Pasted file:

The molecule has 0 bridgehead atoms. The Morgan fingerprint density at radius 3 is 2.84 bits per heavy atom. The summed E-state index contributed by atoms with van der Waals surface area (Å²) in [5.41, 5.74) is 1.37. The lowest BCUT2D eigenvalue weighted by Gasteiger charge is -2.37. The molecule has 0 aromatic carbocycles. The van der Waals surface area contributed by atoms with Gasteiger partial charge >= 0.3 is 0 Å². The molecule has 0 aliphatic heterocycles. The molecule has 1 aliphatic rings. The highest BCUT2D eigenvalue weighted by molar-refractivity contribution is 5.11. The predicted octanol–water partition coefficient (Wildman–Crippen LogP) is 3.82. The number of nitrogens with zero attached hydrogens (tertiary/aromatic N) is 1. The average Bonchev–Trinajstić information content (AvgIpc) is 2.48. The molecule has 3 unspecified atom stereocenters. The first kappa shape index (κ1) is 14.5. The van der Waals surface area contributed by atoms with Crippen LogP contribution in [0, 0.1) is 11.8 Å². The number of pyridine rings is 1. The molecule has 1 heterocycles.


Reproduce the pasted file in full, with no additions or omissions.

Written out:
The molecule has 0 bridgehead atoms. The Morgan fingerprint density at radius 3 is 2.84 bits per heavy atom. The summed E-state index contributed by atoms with van der Waals surface area (Å²) in [5.41, 5.74) is 1.37. The lowest BCUT2D eigenvalue weighted by Gasteiger charge is -2.37. The molecule has 0 aromatic carbocycles. The van der Waals surface area contributed by atoms with Gasteiger partial charge >= 0.3 is 0 Å². The molecule has 0 aliphatic heterocycles. The molecule has 1 aliphatic rings. The highest BCUT2D eigenvalue weighted by molar-refractivity contribution is 5.11. The predicted octanol–water partition coefficient (Wildman–Crippen LogP) is 3.82. The number of nitrogens with zero attached hydrogens (tertiary/aromatic N) is 1. The average Bonchev–Trinajstić information content (AvgIpc) is 2.48. The molecule has 3 unspecified atom stereocenters. The first kappa shape index (κ1) is 14.5. The van der Waals surface area contributed by atoms with Crippen LogP contribution in [0, 0.1) is 11.8 Å². The number of pyridine rings is 1. The molecule has 1 heterocycles.